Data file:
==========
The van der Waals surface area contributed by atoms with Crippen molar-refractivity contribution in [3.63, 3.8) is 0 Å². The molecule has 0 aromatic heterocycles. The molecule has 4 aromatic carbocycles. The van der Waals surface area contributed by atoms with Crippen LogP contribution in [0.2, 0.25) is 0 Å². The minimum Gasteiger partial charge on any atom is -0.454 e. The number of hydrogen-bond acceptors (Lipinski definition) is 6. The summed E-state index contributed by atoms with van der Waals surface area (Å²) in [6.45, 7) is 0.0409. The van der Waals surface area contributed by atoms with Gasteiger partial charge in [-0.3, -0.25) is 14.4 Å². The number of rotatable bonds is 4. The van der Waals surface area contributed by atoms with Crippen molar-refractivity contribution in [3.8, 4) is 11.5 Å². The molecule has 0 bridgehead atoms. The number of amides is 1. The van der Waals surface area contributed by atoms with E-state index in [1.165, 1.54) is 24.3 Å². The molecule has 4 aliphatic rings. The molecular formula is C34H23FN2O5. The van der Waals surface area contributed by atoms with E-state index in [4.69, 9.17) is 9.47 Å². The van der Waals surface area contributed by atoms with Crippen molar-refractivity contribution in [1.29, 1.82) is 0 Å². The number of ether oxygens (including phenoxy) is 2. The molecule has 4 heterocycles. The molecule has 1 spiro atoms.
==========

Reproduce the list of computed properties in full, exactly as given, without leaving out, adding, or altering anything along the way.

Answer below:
The van der Waals surface area contributed by atoms with Crippen molar-refractivity contribution in [3.63, 3.8) is 0 Å². The molecule has 0 aromatic heterocycles. The molecule has 4 aromatic carbocycles. The van der Waals surface area contributed by atoms with Crippen LogP contribution in [0.2, 0.25) is 0 Å². The minimum Gasteiger partial charge on any atom is -0.454 e. The number of hydrogen-bond acceptors (Lipinski definition) is 6. The summed E-state index contributed by atoms with van der Waals surface area (Å²) in [6.45, 7) is 0.0409. The van der Waals surface area contributed by atoms with Gasteiger partial charge in [-0.3, -0.25) is 14.4 Å². The number of rotatable bonds is 4. The van der Waals surface area contributed by atoms with Crippen molar-refractivity contribution in [3.8, 4) is 11.5 Å². The molecule has 0 bridgehead atoms. The number of amides is 1. The van der Waals surface area contributed by atoms with E-state index in [1.165, 1.54) is 24.3 Å². The molecule has 4 aliphatic rings. The molecular formula is C34H23FN2O5. The van der Waals surface area contributed by atoms with E-state index in [4.69, 9.17) is 9.47 Å². The van der Waals surface area contributed by atoms with Crippen molar-refractivity contribution in [1.29, 1.82) is 0 Å². The number of ether oxygens (including phenoxy) is 2. The molecule has 4 heterocycles. The molecule has 1 spiro atoms.